Predicting bee community responses to land-use changes : Effects of geographic and taxonomic biases
Palma, Adriana De; Abrahamczyk, Stefan ; Aizen, Marcelo A. ; Albrecht, Matthias ; Basset, Yves ; Bates, Adam ; Blake, Robin J. ; Boutin, Céline ; Bugter, Rob ; Connop, Stuart ; Cruz-López, Leopoldo ; Cunningham, Saul A. ; Darvill, Ben ; Diekötter, Tim ; Dorn, Silvia ; Downing, Nicola ; Entling, Martin H. ; Farwig, Nina ; Felicioli, Antonio ; Fonte, Steven J. ; Fowler, Robert ; Franzén, Markus ; Goulson, Dave ; Grass, Ingo ; Hanley, Mick E. ; Hendrix, Stephen D. ; Herrmann, Farina ; Herzog, Felix ; Holzschuh, Andrea ; Jauker, Birgit ; Kessler, Michael ; Knight, M.E. ; Kruess, Andreas ; Lavelle, Patrick ; Féon, Violette Le; Lentini, Pia ; Malone, Louise A. ; Marshall, Jon ; Pachón, Eliana Martínez ; McFrederick, Quinn S. ; Morales, Carolina L. ; Mudri-Stojnic, Sonja ; Nates-Parra, Guiomar ; Nilsson, Sven G. ; Öckinger, Erik ; Osgathorpe, Lynne ; Parra-H, Alejandro ; Peres, Carlos A. ; Persson, Anna S. ; Petanidou, Theodora ; Poveda, Katja ; Power, Eileen F. ; Quaranta, Marino ; Quintero, Carolina ; Rader, Romina ; Richards, Miriam H. ; Roulston, Tai ; Rousseau, Laurent ; Sadler, Jonathan P. ; Samnegård, Ulrika ; Schellhorn, Nancy A. ; Schüepp, Christof ; Schweiger, Oliver ; Smith-Pardo, Allan H. ; Steffan-Dewenter, Ingolf ; Stout, Jane C. ; Tonietto, Rebecca K. ; Tscharntke, Teja ; Tylianakis, Jason M. ; Verboven, Hans A.F. ; Vergara, Carlos H. ; Verhulst, Jort ; Westphal, Catrin ; Yoon, Hyung Joo ; Purvis, Andy - \ 2016
Scientific Reports 6 (2016). - ISSN 2045-2322 - 14 p.
Land-use change and intensification threaten bee populations worldwide, imperilling pollination services. Global models are needed to better characterise, project, and mitigate bees' responses to these human impacts. The available data are, however, geographically and taxonomically unrepresentative; most data are from North America and Western Europe, overrepresenting bumblebees and raising concerns that model results may not be generalizable to other regions and taxa. To assess whether the geographic and taxonomic biases of data could undermine effectiveness of models for conservation policy, we have collated from the published literature a global dataset of bee diversity at sites facing land-use change and intensification, and assess whether bee responses to these pressures vary across 11 regions (Western, Northern, Eastern and Southern Europe; North, Central and South America; Australia and New Zealand; South East Asia; Middle and Southern Africa) and between bumblebees and other bees. Our analyses highlight strong regionally-based responses of total abundance, species richness and Simpson's diversity to land use, caused by variation in the sensitivity of species and potentially in the nature of threats. These results suggest that global extrapolation of models based on geographically and taxonomically restricted data may underestimate the true uncertainty, increasing the risk of ecological surprises.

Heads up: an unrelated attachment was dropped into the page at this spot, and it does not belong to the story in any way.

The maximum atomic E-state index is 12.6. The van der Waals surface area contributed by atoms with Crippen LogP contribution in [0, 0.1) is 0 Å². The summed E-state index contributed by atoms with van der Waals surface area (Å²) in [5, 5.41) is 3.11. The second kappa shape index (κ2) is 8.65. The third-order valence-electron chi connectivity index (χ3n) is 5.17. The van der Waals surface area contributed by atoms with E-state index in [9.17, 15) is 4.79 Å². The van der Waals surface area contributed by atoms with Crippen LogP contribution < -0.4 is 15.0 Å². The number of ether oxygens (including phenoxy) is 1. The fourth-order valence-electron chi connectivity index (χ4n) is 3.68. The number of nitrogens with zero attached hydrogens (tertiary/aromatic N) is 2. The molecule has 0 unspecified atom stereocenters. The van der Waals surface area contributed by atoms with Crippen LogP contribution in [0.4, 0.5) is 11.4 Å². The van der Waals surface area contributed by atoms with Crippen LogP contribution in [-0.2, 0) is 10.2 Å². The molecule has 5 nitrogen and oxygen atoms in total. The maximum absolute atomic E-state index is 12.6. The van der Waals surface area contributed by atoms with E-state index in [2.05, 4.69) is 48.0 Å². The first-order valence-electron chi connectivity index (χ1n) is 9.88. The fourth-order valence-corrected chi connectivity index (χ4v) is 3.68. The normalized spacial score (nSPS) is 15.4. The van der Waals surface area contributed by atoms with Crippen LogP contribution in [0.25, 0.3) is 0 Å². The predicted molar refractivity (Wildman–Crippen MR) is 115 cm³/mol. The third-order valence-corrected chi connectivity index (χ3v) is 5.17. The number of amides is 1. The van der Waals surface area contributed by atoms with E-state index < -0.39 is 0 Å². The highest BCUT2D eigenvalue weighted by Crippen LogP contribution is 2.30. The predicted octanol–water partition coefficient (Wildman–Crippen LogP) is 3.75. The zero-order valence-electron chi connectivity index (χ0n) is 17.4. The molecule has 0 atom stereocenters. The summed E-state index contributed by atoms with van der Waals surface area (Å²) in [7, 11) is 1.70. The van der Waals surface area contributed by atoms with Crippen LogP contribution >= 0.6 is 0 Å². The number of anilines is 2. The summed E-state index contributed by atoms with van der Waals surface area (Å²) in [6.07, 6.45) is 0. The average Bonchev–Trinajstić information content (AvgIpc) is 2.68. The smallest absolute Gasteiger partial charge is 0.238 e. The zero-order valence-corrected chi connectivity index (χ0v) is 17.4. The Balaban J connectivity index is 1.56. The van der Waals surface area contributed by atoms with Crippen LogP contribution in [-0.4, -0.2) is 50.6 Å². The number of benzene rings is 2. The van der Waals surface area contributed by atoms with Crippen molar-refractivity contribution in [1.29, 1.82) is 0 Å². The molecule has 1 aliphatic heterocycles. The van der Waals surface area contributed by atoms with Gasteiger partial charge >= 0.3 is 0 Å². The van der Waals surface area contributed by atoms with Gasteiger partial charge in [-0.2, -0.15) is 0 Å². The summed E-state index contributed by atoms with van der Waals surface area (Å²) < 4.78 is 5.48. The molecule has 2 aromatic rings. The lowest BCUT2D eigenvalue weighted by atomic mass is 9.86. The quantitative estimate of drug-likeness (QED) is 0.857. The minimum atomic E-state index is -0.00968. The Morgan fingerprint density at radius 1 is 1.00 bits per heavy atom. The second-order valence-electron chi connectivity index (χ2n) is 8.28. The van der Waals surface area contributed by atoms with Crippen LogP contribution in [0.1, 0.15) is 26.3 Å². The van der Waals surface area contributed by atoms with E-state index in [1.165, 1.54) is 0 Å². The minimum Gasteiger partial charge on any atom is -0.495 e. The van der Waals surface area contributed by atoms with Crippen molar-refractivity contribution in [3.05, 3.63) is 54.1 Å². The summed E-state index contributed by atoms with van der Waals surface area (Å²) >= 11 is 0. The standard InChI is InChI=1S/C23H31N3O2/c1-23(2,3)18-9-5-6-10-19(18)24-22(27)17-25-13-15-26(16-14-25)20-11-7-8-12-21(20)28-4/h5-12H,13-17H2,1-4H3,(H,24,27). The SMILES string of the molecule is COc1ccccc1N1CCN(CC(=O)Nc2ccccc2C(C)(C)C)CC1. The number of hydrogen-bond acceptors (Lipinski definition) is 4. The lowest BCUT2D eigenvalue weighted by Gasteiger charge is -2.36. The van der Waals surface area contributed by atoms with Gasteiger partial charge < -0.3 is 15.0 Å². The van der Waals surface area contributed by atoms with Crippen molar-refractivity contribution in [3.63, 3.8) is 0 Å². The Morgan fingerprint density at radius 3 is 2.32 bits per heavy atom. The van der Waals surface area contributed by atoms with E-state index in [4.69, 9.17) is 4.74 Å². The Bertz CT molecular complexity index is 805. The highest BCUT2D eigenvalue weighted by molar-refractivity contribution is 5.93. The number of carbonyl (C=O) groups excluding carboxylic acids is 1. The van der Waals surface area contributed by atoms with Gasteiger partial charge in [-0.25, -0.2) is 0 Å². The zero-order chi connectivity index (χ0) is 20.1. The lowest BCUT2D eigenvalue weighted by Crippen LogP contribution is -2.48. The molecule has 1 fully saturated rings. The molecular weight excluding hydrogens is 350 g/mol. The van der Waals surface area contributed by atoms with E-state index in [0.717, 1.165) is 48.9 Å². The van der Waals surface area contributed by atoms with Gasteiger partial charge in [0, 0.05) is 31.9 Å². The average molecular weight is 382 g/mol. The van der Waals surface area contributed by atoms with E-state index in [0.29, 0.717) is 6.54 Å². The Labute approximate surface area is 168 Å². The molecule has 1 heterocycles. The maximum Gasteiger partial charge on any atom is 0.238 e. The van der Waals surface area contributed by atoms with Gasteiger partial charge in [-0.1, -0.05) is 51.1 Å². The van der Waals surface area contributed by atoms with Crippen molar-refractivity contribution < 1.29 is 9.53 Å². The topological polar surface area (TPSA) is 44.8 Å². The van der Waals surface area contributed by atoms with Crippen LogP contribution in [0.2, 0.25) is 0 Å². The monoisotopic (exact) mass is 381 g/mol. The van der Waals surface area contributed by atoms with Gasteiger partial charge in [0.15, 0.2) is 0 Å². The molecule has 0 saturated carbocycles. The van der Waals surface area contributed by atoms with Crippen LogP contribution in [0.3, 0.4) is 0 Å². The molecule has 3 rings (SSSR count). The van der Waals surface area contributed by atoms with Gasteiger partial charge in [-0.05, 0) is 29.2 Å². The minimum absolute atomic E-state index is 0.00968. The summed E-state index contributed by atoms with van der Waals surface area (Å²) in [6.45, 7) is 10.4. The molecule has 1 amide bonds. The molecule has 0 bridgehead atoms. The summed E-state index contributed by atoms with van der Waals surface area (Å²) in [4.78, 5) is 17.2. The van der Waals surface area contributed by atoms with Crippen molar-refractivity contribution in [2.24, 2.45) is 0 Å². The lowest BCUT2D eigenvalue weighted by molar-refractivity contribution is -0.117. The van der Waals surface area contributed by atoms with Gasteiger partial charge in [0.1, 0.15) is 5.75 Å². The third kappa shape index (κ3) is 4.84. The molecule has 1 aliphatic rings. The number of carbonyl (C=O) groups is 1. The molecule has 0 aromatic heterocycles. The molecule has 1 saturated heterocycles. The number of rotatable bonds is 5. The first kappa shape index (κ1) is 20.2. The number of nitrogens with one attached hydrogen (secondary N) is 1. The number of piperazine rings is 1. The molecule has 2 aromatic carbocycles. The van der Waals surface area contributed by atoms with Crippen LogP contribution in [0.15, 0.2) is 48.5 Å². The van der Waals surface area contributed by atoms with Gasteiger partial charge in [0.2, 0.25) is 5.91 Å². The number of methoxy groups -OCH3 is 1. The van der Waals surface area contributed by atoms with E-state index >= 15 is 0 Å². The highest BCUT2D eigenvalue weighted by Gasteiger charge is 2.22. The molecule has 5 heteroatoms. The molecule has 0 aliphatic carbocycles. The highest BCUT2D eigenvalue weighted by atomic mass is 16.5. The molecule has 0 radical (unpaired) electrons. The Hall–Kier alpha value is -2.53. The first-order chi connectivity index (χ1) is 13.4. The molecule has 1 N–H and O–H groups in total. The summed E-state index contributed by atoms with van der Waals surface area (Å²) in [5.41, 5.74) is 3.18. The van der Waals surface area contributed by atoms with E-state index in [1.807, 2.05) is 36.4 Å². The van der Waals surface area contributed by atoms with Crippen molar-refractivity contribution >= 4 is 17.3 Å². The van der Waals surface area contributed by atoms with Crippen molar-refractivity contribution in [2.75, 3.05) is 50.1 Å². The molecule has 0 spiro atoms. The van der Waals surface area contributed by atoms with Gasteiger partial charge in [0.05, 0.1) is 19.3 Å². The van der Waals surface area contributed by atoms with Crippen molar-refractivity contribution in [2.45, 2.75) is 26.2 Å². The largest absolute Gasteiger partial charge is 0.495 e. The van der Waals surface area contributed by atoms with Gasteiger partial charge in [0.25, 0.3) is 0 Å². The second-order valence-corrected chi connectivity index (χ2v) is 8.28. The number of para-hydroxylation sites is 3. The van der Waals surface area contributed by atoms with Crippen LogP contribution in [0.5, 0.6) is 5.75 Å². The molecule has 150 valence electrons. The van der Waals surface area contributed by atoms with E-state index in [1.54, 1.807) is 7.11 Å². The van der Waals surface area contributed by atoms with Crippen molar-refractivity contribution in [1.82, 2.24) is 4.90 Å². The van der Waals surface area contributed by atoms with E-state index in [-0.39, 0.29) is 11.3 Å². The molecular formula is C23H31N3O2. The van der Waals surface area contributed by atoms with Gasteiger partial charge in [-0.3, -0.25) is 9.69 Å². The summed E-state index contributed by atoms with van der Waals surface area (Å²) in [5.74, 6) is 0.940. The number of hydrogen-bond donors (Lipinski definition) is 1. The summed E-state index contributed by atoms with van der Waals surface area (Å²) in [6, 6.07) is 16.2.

Macrofungal diversity in Colombian Amazon forests varies with regions and regimes of disturbance
Lopez-Quintero, C.A. ; Straatsma, G. ; Franco-Molano, A.E. ; Boekhout, T. - \ 2012
Biodiversity and Conservation 21 (2012)9. - ISSN 0960-3115 - p. 2221 - 2243.
tree species richness - tropical forests - molecular characterization - geographical gradients - fungal diversity - alpha-diversity - climate-change - rain-forest - leaf-litter - biodiversity
Here we present the results of fungal biodiversity studies from some selected Colombian Amazon forests in relationship to plant biodiversity and successional stages after slash and burn agriculture. Macrofungal diversity was found to differ between forests occurring in two regions (Araracuara vs Amacayacu) as well as between flooded forests and terra firme forests in the Amacayacu region. Macrofungal biodiversity differed between regeneration states of different age in the Araracuara region. Suitable substrates, especially dead wood that occurred as a result of recent slash and burn agriculture, resulted in the formation of many sporocarps of wood-inhabiting species. Putative ectomycorrhizal species were found in a dipterocarp forest. Fifty two percent of the macrofungal species could not be identified to the species level, but could be assigned to a genus, and it is likely that a significant portion of these represent species new to science. Long term studies are needed to obtain a comprehensive and complete understanding of the diversity and functioning of mycobiota in Amazon forest ecosystems.
|Fungal biodiversity in a regeneration series in Colombia Amazonia
Boekhout, T. ; Franco Molano, A.E. ; López Quintero, C. ; Silvestri, M. ; Cleef, A.M. ; Summerbell, R.C. - \ 2002
The Hague, : Unknown Publisher